In all of these examples the machine can perform a routinized (dumb) task more effectively and much quicker than a human. Freeing the human to do those things that a machine can’t do (yet). Like engaging conference presentations.

Learning to Love Robots

So, let me put it like this.

Everyone needs a rival. A Mr Perfect. Competition makes us better. If not always happier.

Someone or something that pushes us forward. Makes us try that little bit harder. And become a little bit better at whatever it is that we do.

Robots will not be our rivals. They are a long way from that. But they can do something similar. In an accelerating world, they can help create a space in which all of us will have the opportunity to improve ourselves and become better at whatever it is that we do.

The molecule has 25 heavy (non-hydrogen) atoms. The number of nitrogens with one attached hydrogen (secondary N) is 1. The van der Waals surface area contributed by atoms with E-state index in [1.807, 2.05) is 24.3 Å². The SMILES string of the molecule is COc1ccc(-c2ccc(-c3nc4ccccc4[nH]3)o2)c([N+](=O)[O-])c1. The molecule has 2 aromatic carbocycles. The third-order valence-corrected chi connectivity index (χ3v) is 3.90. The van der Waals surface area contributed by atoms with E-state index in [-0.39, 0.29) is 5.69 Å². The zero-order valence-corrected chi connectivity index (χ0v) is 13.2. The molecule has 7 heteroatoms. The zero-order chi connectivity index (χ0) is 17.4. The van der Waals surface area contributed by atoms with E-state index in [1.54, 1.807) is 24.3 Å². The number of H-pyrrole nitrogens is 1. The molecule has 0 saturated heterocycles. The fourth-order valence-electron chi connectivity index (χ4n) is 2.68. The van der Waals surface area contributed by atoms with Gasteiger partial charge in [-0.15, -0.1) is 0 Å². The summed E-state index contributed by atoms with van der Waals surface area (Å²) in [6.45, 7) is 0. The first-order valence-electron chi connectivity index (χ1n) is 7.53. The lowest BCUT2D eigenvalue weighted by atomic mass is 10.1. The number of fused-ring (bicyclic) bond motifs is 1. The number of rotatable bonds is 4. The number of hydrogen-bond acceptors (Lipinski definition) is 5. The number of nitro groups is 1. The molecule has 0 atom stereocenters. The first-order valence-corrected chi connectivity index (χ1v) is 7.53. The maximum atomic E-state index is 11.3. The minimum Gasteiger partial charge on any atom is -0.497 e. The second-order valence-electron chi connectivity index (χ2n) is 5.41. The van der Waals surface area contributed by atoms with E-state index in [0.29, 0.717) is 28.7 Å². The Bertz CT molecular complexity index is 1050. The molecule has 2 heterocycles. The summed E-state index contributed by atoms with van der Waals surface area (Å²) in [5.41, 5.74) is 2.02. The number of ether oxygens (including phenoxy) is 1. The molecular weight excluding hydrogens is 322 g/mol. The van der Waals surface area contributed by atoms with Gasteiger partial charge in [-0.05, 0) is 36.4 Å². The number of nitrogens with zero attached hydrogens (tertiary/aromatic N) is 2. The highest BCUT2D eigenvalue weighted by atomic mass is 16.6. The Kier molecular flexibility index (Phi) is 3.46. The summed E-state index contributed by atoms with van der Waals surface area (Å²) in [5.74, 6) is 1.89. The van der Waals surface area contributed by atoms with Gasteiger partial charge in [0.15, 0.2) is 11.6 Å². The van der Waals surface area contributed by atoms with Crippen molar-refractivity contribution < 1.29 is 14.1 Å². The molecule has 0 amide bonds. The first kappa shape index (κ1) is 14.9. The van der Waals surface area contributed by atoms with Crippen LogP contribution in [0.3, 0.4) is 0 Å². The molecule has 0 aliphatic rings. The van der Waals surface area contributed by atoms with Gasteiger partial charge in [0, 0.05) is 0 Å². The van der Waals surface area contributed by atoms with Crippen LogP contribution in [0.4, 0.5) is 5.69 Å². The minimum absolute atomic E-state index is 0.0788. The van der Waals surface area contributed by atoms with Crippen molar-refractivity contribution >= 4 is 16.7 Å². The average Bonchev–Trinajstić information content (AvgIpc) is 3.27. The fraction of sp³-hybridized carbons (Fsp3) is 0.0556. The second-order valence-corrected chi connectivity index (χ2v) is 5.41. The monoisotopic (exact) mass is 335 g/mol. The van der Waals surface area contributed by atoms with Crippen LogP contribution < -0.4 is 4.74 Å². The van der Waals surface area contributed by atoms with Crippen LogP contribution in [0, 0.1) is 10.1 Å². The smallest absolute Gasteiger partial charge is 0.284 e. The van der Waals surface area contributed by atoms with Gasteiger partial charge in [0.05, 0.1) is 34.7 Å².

I don’t say we will be any less busy. Just that we will be busy doing other things that matter.

Because robots give us the opportunity to outsource the routine tasks and get better at those things that are most human (and too difficult for machines to do). The things that really matter. Developing new ideas. Creating new technologies. Building innovative businesses.

Now that is something we should all welcome and work towards achieving. And we must prepare ourselves by embracing constant self-learning, disruptive experimentation and the nurturing of creativity in everything we do.

Digital Diplomacy

Technology, digital, and innovation in government and foreign policy

Erik P.M. Vermeulen

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I write about how the digital world is changing the way we live, work and learn.

Digital Diplomacy

Technology, digital, and innovation in government and foreign policy